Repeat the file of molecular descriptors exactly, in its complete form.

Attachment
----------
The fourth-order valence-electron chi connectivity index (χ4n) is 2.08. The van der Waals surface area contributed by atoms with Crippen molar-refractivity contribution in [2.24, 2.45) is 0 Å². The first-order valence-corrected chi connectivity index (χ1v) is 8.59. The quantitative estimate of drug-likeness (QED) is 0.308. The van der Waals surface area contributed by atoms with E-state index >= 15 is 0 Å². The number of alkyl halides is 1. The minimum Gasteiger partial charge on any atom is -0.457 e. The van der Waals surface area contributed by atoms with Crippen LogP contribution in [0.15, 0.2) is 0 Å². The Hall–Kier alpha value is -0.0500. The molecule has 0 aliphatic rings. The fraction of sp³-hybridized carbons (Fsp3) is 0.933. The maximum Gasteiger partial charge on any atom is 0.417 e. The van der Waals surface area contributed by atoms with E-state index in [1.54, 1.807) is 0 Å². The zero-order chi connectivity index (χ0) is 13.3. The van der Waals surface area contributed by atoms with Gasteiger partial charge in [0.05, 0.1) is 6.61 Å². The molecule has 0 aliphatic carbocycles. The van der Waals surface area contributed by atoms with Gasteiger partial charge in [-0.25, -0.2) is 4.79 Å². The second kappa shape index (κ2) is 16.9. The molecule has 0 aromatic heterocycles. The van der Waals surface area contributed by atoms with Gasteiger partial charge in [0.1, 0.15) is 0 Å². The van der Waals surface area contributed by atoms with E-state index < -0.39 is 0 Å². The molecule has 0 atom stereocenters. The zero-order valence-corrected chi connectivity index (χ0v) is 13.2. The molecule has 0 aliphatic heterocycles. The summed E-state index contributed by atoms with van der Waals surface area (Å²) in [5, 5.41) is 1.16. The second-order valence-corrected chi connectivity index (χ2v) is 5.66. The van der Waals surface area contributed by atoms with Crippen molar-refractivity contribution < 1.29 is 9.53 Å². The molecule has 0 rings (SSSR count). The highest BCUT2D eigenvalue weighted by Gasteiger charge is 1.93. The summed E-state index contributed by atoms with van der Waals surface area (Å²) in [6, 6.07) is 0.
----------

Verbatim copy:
The fourth-order valence-electron chi connectivity index (χ4n) is 2.08. The van der Waals surface area contributed by atoms with Crippen molar-refractivity contribution in [2.24, 2.45) is 0 Å². The first-order valence-corrected chi connectivity index (χ1v) is 8.59. The quantitative estimate of drug-likeness (QED) is 0.308. The van der Waals surface area contributed by atoms with E-state index >= 15 is 0 Å². The number of alkyl halides is 1. The minimum Gasteiger partial charge on any atom is -0.457 e. The van der Waals surface area contributed by atoms with Crippen LogP contribution in [0.15, 0.2) is 0 Å². The Hall–Kier alpha value is -0.0500. The molecule has 0 aliphatic rings. The fraction of sp³-hybridized carbons (Fsp3) is 0.933. The maximum Gasteiger partial charge on any atom is 0.417 e. The van der Waals surface area contributed by atoms with E-state index in [1.54, 1.807) is 0 Å². The zero-order chi connectivity index (χ0) is 13.3. The van der Waals surface area contributed by atoms with Gasteiger partial charge in [0.05, 0.1) is 6.61 Å². The molecule has 0 aliphatic carbocycles. The van der Waals surface area contributed by atoms with Gasteiger partial charge in [-0.25, -0.2) is 4.79 Å². The second kappa shape index (κ2) is 16.9. The molecule has 0 aromatic heterocycles. The van der Waals surface area contributed by atoms with Gasteiger partial charge in [0.1, 0.15) is 0 Å². The van der Waals surface area contributed by atoms with E-state index < -0.39 is 0 Å². The molecule has 0 atom stereocenters. The zero-order valence-corrected chi connectivity index (χ0v) is 13.2. The molecule has 0 aliphatic heterocycles. The summed E-state index contributed by atoms with van der Waals surface area (Å²) in [5, 5.41) is 1.16. The second-order valence-corrected chi connectivity index (χ2v) is 5.66. The van der Waals surface area contributed by atoms with Crippen molar-refractivity contribution < 1.29 is 9.53 Å². The molecule has 0 rings (SSSR count). The highest BCUT2D eigenvalue weighted by Gasteiger charge is 1.93. The summed E-state index contributed by atoms with van der Waals surface area (Å²) in [6, 6.07) is 0.